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La Salada: History
Many stories about english travellers, businessmen and hope and new lands seekers passed by “La Salada”.

La Salada Its name comes from a lake bordering the countryside which was called “La Salada”.

Until 1804, La Salada was part of a land named “Segismundo´s fields” (Campos de Segismundo) or “Portuguese’s ranch” (Estancia de los Portugueses).

During 1825, It was the Gibson brothers (from Gibson and Sons firm, England), who took possession of a biggest district that contained “La Salada”, named “The ranch of the English man” (“Campo del Inglés”), and subdivided that ranch in three parts. One of them was bought by Francisco Piñeyro; the second one, on the south, by Alejo Llanos, and the part which was on the river was sold to Ricardo B. Newton (it is important to highlight that it was him who introduced the wire fence in Argentina).

In 1834, Ambrosio Cramer divides the second part of the smallholding in two: one of those is acquired by Mariano Alvarez, who, in turn, subdivided it in several parts. One of them will be the one to be transformed in “La Salada”.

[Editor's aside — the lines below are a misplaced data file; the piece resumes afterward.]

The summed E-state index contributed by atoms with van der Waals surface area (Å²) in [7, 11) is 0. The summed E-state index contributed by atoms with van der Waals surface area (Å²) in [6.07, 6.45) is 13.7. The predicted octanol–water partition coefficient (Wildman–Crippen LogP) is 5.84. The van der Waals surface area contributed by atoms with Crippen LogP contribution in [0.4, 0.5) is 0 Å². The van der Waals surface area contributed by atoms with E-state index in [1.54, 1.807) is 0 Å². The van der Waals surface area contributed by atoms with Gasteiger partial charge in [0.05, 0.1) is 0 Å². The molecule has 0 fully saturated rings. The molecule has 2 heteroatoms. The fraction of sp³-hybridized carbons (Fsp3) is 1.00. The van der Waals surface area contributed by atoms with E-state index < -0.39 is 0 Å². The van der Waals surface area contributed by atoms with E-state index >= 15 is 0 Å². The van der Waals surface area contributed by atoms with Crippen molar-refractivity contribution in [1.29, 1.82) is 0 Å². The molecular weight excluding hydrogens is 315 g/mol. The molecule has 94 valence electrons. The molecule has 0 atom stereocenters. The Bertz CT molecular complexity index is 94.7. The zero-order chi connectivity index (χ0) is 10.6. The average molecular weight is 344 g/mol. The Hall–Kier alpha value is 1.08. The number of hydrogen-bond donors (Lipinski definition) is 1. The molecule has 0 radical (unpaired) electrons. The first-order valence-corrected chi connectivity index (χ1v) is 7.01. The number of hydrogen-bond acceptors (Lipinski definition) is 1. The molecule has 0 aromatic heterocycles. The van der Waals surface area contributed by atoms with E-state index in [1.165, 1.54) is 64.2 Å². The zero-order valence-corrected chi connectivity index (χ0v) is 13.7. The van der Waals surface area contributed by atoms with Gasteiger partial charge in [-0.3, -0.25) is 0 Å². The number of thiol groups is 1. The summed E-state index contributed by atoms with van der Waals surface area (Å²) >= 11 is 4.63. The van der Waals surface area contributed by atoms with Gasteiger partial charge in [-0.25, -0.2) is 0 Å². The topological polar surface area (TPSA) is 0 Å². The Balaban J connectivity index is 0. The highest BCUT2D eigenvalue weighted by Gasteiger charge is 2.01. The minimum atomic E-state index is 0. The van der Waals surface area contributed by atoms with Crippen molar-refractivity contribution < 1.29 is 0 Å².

The ancient historical center is surrounded by aged banana and fig trees, maybe from a European origin.

It is interest to comment that the doors which face the outside of the historical center has been built originally with lintels that have less high of the ones which face the inside part. During the siege, this used to hamper the Indians entering by a riding attack. In addition, windows have iron grilles that show a great antiquity in their type (in that time, it wasn´t very common to see them).

The thick walls to the outside in doorways and windows have been built with a lower altitude that allowed the inhabitants to post with the weapons, so that they could discharge in a covered position to defend themselves. Paying attention to these characteristics, it is very probable that the historic center of La Salada had worked as an outpost in its origins.
La Salada Despite of its age, it is extremely interesting that this building still retains the original wooden floor, being one of the few cases in which this kind of floor with wide planks can be seen.

An anecdote tells that, somewhere in its interior, there is an access to a tunnel which, in case of life risk, allowed people to escape to the outside without being seen by the Indians or the fugitives, thus safeguarding women and children first.

By last, in the stately front that takes to the principal entrance trough the banana trees, it can be seen the well known and antique inscription “LA SALADA”.